I first discovered Luke Winslow-King when I picked up his Old/New Baby album in 2009. Best know for his slide guitar playing, the New Orleans-based artist returns with his long overdue follow up and his Bloodshot debut. Mr. Winslow-King continues to mine genres such as traditional jazz, pre-war blues, delta-folk, ragtime, and good old-fashioned rock and roll. Luke & co. are very much attuned to the sounds of a bygone era while constructing a sound and feel all their own in the here and now. And boy, are we lucky! The Coming Tide is made up tunes that jump, glide, bump, and stroll as the players please. Throughout, the record humbly highlights the musical versatility as well as the wide palette of stylistic offerings that Luke Winslow-King and his band (singer/washboard player Esther Rose, bassist Cassidy Holden, trumpet/ piano/ bass-drummer Ben Polcer) live and breathe. As much as The Coming Tide will entice upon the first listen, it is the repeated plays that drive home the tasteful and graceful performances and songwriting. Excellent work.
As a big fan of José González’s mostly acoustic solo albums (2007’s In Our Nature and 2003’s Veneer), Junip is not to be mistaken as a ‘José González and friends’ project. Instead, the trio has from the start, since 1998, always been equally composed of José Gonzaléz, Elias Araya, and Tobias Winterkorn. The Swedish group put things somewhat on hold for Mr. Gonzaléz’s success as a solo artist, but in 2010 finally dropped their first full-length album called Fields (which has since been expanded into a deluxe edition, featuring the band’s earlier EPs). Junip builds upon the momentum that Fields initially offered: González’s haunting vocals and guitar, teamed with Winkerkorn’s organ and synth, and driven by Araya’s percussion.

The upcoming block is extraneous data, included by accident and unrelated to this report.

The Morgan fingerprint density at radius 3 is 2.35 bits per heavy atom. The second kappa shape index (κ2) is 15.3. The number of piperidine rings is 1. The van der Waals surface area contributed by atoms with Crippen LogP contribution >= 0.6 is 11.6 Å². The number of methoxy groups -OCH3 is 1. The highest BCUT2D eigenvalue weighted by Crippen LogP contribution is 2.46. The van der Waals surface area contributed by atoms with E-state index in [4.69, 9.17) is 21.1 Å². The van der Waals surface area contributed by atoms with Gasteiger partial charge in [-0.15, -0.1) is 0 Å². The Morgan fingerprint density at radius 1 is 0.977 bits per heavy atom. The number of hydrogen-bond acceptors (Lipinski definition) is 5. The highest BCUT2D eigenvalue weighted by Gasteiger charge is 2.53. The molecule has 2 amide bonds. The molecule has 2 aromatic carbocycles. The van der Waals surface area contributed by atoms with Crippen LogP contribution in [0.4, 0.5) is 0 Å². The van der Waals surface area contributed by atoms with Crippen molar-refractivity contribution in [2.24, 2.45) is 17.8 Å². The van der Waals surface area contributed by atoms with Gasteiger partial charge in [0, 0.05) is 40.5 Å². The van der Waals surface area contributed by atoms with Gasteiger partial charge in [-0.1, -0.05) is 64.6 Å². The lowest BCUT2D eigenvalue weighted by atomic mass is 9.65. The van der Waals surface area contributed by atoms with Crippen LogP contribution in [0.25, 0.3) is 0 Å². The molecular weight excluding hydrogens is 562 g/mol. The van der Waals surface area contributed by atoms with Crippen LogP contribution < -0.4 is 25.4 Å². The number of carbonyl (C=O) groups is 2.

Sam Amidon Bright Sunny South (5/14, Nonesuch)
This is Sam’s Nonesuch debut. His lady, Beth Orton, recently released her own debut for the label, Sugaring Season, (which Sam contributed to). On Bright Sunny South, Sam comes across as a man with a renewed purpose, offering restraint as well as deliberate and restrained focus. Bright Sunny South is a rewarding and surprising departure from Sam’s previous albums that were punctuated with uniquely reworked traditional tunes. The songs on Sam’s new record offer a fresh perspective on a remarkable, and entirely singular voice of modern folk.
Mark Lanegan and Duke Garwood: Black Pudding (5/14, Ipecac)
Enigmatic songwriter, vocalist, and frequent collaborator Mark Lanegan follows up his recent densely layered solo album, Blues Funeral, with a new project with British songwriter and guitarist Duke Garwood. The two met in 2009 at a Soulsavers show (who Lanegan has made two albums with) and the idea was born for the two to make a record together. The result, Black Pudding, is a mostly acoustic affair between Duke Garwood’s incredible guitar work with Mark Lanegan’s mysterious and smoky vocals. Listening to the album it is staggering to think of Garwood composing alone in London while Lanegan wrote lyrics to the music he received in Los Angeles. Black Pudding is seamless, soulful, ethereal, and essential. Longtime followers of Mr. Lanegan’s solo work (as well as his recordings with Screaming Trees, Queens of the Stone Age, Gutter Twins, and Soulsavers) will surely be digging this stripped-down and intimate album. If you like what you hear, use this record as an entry point to explore Garwood’s own discography- which is well digging into.